The artificial "continuing resolution" and"debt-ceiling" crises came and went, accompanied by the GOP/government shutdown. But while the bulk of the attention was paid to the Tea Party/minority control of the House, early in the drama the GOP did something it rarely does: reveal what its true substantive agenda is about. They usually of course focus only on process: "lower taxes and smaller governemnt." And so this column.
Lyndon Johnson's vision of the "Great Society" Program came to
an end in 1967, after he had decided that in order to fend off GOP
red-baiting tactics, he had to expand the War on Vietnam. Since
that time, our nation has been governed either by Republican
Presidents and Republican policies or by Democratic Presidents who
pretty much went along with the Republicans on major issues.
Funnily enough, Richard Nixon, who some of us grew up learning to
hate as one of the epitomes of the McCarthyite terror, was also the
last President to implement major forward looking national
programs, such as the Clean Air and Clean Water Acts. In fact, it
is most ironic that if it had not been for Watergate, under Nixon -
assuming that a compromise could have been reached with Ted Kennedy
- we would have had a national health insurance program that would
have been much more progressive than "Obamacare" at its very best .
Nothing much happened domestically under Jimmy Carter, although
I myself heard him pledge, at the annual meeting of the American
Public Health Association in 1976, that by the end of his first
term, a comprehensive national health insurance program would be in
place. From the time of Ronald Reagan onward there have been no
comprehensive progressive domestic policy reforms, although there
have been some negative ones, like the "end of welfare as we know
it" and "the days of 'big government' are over" under Clinton. All
of this time the Republican Party's mantra, whether in the White
House or not, has been mainly characterized by "lower taxes" (no
matter how much they might have been already lowered) and "smaller
government" (except of course for big-government programs that they
just love like the keeping military-industrial complex humming
along, fighting the so-called "drug war," providing huge subsidies
to the petroleum industry and factory farmers, and so on and so
forth). But they were never public, or very public, about their
true agenda . They always tried to keep the
focus on "lower taxes, smaller government," with of course lots of
push on the distractive issues of religious determinism,
like opposition to abortion rights and gay marriage.
And so we came to the fight last month over the Continuing
Resolution to keep the federal government functioning, which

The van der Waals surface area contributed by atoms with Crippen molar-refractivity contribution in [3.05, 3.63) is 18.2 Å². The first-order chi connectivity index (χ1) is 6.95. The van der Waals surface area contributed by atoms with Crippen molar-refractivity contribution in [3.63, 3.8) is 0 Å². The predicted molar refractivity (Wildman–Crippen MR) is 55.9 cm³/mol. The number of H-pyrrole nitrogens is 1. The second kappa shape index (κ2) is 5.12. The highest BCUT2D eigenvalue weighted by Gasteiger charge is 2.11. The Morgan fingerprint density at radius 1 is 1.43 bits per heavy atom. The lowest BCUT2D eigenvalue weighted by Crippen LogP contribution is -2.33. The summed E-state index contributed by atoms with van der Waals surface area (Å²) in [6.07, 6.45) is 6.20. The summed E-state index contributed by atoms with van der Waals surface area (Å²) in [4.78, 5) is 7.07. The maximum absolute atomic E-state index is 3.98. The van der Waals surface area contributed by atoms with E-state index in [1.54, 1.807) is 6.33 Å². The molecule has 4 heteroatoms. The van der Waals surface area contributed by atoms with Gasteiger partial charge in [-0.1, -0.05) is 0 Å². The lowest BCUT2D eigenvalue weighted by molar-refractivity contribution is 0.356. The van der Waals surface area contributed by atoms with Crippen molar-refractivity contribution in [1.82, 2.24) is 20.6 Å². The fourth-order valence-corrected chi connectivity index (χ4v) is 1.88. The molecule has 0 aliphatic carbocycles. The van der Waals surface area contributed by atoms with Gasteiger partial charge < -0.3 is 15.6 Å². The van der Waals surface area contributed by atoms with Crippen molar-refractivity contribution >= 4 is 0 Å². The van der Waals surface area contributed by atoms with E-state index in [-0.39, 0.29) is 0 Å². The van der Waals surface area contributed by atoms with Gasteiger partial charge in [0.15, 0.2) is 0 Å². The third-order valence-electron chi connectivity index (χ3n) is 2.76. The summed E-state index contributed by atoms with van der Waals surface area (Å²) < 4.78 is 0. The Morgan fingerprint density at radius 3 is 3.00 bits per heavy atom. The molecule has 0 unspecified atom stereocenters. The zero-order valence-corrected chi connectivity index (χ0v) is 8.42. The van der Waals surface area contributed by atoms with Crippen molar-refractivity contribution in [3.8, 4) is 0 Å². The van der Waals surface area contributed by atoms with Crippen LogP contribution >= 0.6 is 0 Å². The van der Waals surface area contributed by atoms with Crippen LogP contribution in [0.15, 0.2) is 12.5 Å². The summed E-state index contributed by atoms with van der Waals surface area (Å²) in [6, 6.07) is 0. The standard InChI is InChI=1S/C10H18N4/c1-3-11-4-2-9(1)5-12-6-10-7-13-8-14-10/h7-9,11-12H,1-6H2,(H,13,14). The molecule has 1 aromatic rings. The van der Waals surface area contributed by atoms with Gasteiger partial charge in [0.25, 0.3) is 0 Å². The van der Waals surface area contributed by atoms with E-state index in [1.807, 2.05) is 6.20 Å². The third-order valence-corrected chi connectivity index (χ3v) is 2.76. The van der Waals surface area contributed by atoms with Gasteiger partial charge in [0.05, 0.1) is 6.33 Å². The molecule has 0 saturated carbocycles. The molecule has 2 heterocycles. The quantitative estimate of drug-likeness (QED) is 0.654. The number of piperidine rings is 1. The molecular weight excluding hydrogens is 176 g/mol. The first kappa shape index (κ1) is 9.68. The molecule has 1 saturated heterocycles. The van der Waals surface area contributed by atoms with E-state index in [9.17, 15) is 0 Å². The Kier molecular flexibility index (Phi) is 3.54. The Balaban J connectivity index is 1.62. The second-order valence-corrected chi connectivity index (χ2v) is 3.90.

led to the shutdown of most of its operations. The House GOP,
led by its most far-right, so-called "Tea Party" members, made
killing "Obamacare" their price for approving a continuing
resolution to keep the Federal government functioning for another
six weeks or so. (Of course, they did not achieve it, but they made
quite a fuss in the meantime and then the bungling of Federal
[although not of the states'] websites has just added fuel to
the fire.) They wanted to achieve by this tactic what they
could not achieve through the electoral and conventional
But, and this is the focus of this particular
column, earlier in the confrontation they did something that
they don't ordinarily do. They revealed a much broader
substantive agenda (as opposed to their common
process agenda, see "Morning Joe," "lower taxes/smaller
government); for specific policies than they usually put before the electorate :
1. Approve of the Keystone XL oil pipeline.
2. Weaken the Consumer Financial Protection Bureau.
3. Delay implementation of Obamacare for one year.
4. Cut $120 billion from federal health programs over the next
5. Increase offshore oil drilling and energy production on
6. Block federal regulation of greenhouse gas emissions.
7. Restrict most forms of federal industry regulation.
And with this list, they suddenly took off their clothes,
showing their real priorities and interests.
A quick read shows the industries which the implementation of
these policies would benefit and which consumer/worker/overall
national interests it would harm, in many cases most grievously.
The GOP has sponsored such policies for decades, as pointed out
above. But they rarely put them up front and center on the
political table. While for the moment they just cut back to just
killing Obamacare, the Democrats should have wasted no time in
going after this true agenda (but of course, for the most part, the